Farhath Haadhy – Queen of Mehendi in Sri Lanka
— By Dr.Telli.C.Rajaratnam —
Winner of the All Island Mehndi competition –Bridal & Beyond held at BMICH
Farhath Haadhy is a household name in Sri Lanka amongst Buddhist, Hindu, Indian, Muslim brides and girls of all ages.
Farhath Haadhy clad in “abaya” her entire face except for the eyes are covered according to traditional Islamic customs is the spouse of a Medical Practitioner Dr.Sheriff and the mother of two children. She is a Professional mehndi artist and travels widely with her spouse who encourages her on her assignments from the Middle East to Bangladesh, Pakistan, India, Singapore, Malaysia, Indonesia and the West on special assignments. She is professionally trained and qualified in India. Her appointments are tight scheduled but her love for the art accommodates her clientele and she hardly has time to rest. In spite of her assistants who are professionally trained most VVIP’s insist on her personal attention and expertise
I learnt from her albums that amongst her clientele are VVIPS , Princesses, First Ladies from all parts of the globe. She instructed me modestly not to reveal the names of the clients as it was her professional etiquette not to divulge the names of her clientele to respect their privacy. Leading Bridal Beauticians seek her professional assistance for Mehndi.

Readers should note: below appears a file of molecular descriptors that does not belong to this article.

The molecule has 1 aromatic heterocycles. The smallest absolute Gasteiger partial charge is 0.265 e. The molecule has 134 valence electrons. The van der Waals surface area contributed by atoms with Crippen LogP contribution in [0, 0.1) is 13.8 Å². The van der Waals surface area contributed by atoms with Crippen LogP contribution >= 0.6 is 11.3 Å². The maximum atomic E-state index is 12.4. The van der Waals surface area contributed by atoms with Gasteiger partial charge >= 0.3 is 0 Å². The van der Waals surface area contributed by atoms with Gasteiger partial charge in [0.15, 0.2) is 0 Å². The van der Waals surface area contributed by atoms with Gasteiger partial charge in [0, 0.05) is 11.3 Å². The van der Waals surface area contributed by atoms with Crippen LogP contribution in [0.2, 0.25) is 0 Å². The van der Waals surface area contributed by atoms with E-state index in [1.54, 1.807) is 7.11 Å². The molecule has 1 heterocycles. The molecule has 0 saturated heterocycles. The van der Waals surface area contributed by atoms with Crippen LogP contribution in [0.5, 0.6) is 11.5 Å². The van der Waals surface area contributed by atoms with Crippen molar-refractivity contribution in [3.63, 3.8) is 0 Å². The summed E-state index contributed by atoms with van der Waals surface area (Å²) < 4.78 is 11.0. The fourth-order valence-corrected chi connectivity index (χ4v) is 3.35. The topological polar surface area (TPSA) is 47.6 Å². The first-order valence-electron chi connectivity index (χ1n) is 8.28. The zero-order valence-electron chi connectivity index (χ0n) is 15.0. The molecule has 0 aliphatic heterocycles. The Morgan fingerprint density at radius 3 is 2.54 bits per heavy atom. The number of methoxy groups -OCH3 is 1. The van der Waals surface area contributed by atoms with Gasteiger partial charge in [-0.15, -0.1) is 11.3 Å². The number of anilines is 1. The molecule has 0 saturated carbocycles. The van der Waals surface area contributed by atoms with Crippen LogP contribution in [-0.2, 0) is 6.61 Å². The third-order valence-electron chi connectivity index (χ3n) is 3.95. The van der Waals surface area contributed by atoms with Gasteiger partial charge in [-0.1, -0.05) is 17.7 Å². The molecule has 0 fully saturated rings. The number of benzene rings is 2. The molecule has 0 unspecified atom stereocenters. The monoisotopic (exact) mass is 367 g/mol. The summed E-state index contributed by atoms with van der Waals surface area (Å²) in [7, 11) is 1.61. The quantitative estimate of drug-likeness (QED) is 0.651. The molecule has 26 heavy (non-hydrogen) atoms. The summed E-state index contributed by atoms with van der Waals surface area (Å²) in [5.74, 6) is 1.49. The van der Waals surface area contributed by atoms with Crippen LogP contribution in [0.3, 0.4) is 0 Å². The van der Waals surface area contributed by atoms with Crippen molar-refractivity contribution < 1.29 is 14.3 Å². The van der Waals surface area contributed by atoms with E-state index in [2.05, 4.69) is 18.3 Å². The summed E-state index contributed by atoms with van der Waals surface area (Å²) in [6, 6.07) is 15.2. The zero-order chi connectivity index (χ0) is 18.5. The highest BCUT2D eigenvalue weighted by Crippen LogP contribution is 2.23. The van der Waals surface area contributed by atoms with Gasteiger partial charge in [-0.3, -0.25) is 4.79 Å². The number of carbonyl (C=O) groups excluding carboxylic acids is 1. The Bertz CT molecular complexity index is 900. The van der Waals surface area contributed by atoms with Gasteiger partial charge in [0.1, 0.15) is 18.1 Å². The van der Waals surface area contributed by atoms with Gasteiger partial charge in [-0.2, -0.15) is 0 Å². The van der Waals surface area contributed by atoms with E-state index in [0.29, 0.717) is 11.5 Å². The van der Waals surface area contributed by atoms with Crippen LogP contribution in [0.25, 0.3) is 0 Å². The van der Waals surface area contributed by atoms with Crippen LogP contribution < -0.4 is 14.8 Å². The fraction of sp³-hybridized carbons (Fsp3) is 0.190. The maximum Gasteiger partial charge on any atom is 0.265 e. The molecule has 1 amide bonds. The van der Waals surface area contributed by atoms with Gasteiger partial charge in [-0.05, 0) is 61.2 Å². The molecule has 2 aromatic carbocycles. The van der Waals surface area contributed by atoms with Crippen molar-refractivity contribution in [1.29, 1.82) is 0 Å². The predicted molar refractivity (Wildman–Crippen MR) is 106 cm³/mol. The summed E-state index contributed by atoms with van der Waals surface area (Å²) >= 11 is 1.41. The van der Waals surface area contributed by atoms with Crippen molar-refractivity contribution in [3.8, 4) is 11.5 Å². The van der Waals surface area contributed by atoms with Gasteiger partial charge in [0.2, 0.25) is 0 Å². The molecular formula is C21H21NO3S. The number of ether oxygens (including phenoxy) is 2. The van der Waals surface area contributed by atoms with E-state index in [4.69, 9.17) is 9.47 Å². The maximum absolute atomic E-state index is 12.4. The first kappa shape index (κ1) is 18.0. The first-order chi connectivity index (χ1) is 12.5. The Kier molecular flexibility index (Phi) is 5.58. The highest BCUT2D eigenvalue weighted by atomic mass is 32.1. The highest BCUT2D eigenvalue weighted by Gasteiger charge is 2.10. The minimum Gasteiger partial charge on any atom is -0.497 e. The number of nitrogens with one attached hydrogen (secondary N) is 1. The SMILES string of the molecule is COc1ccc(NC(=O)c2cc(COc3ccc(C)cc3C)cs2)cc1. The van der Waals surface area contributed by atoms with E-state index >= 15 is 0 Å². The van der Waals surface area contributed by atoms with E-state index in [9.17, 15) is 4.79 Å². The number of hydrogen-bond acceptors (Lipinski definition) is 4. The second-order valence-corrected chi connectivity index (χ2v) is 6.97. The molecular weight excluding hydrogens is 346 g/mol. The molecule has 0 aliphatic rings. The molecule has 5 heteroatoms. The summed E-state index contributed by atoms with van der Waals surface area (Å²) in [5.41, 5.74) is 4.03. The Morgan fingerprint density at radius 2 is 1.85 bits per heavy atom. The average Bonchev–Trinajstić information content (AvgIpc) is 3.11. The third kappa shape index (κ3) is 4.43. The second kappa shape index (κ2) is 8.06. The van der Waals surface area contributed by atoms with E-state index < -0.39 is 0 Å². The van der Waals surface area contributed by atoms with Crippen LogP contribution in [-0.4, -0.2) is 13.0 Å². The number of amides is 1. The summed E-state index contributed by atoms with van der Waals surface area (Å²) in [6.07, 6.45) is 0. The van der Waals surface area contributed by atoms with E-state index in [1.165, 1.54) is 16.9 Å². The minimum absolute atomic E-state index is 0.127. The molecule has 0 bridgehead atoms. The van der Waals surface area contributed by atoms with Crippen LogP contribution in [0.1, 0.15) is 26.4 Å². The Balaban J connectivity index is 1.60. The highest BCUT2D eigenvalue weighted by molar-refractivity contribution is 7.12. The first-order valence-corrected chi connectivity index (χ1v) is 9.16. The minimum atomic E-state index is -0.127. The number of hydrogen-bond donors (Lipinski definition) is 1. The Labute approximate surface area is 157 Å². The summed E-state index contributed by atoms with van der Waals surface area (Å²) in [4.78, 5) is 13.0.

On the world wide website Farhath’s links are as follows:
What is Mehndi?
Mehndi is a ceremonial art form which originated in ancient India. Muslims also use it as an up coming of age. Intricate patterns of mehndi are typically applied to brides before wedding ceremonies. The bridegroom is also painted in some parts of India. In Rajasthan, the grooms are given designs that are often as elaborate as those for brides. In Assam, apart from marriage, it is broadly used by unmarried women during Rongali bihu, but there are no restrictions on its use by married women.
Henna is also common in some gulf states, specially Yemen, where the night before the wedding night is dedicated to decorating the bride with henna, and called “Henna night”.
Muslims also use henna as a dye for their hair and for the beards of males–following the tradition of their prophet Muhammad, who used to dye his beard with henna. It’s considered a “sunnah” and akin to something fortunate/good. In one narration by him, he encouraged Muslim women to dye their nails with henna so their hands could be distinguished from the hands of a male. In the Middle East and Africa, it is common for women to apply henna to their fingernails and toenails and to their hands.
In Africa, henna was used as part of spiritual practices by tribes to decorate their bodies and for protective purposes when certain symbols/designs were incorporated.
In Somalia , henna is applied to women and girls during Eid, weddings, and visits to important people or relatives. In most countries, henna is seen as a way for women to beautify themselves (as jewels), so is well decorated and applied with good care.
Application of the Henna paste